Recently, I shared that I have “come clean” to my best friend, a devoted Christian, regarding my atheism.
In that post, I looked at how the last year—a rough one, indeed—did not cause me to leave my faith. But that definitely wasn’t the only point made during the conversation. The question above made it in too, sandwiched between “Is that like Scientology?” and “Have you seen God Is Not Dead?”
The implication, of course, is that this church is different and it will change my mind like it changed hers—not a malevolent comment at all.
So why would I say no? It doesn’t hurt me to attend a church, although it might be slightly triggering of emotional responses I’ve tried hard to move past. I know it’s not going to magically change my mind. Most of all, it would make my friend feel better. She would know that at least she tried.
So why can’t I?
It really comes down to this magnificent quote by Percy Bysshe Shelly, in “A Refutation of Deism”:
The word God, like other abstractions, signifies the agreement of certain propositions rather than the presence of any idea.
God isn’t a singular concept.
What I think of when I think “God” is entirely different from what you call to mind. I remember once commenting that I saw God as a father figure, and someone quickly corrected me—but that correction was based on their own ideas of God, and did little to change mine.
Attending a church, of course, means that I am agreeing to a set of characteristics for God, and unfortunately, I am all too familiar with what a Baptist affiliation requires me to believe.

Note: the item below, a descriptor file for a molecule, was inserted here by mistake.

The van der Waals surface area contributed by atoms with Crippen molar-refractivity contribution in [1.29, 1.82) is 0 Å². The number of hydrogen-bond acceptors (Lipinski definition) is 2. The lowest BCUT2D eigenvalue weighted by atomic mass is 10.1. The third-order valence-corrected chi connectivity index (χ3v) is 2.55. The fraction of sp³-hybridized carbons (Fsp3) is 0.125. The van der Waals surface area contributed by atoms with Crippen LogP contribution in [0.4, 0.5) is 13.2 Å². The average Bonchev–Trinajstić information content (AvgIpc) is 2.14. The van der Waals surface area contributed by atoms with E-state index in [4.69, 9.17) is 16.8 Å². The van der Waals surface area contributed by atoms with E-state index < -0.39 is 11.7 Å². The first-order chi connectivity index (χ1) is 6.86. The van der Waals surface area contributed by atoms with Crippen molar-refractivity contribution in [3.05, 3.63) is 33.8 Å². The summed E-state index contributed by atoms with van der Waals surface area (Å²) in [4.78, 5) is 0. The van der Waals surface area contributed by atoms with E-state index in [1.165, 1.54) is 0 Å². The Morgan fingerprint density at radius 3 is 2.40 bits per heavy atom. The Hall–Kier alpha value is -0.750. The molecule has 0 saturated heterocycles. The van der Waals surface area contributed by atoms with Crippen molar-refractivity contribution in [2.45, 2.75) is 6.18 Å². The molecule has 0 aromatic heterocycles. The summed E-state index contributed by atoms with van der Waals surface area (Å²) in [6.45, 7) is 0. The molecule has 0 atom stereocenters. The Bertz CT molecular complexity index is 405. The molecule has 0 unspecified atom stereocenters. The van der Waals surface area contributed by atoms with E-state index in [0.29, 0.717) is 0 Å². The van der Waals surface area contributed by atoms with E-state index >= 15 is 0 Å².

- The world is created…despite of scientific evidence to the contrary.
- Homosexuality and transgender are sins…despite my personal beliefs to the contrary.
- Women are submissive to men…despite my inability to subscribe to that notion.
- A literal Hell for sinners and those that don’t accept Christ…despite my own distaste at such a concept.
Unfortunately, these are concepts that I find absolutely repugnant. Even if, like my friend, I reject them and even stand up to church leadership about them—my very attendance at such a place of worship sends the message that I agree with such untenable beliefs. Because God is an abstraction, because religious creed is an abstraction, it can mean whatever someone wants it to—and yet, that meaning is always grounded in an agreement with society at large as to what those beliefs are.
And that’s a message that I can’t send. That I won’t send.
It’s the very message that I am pushing back against.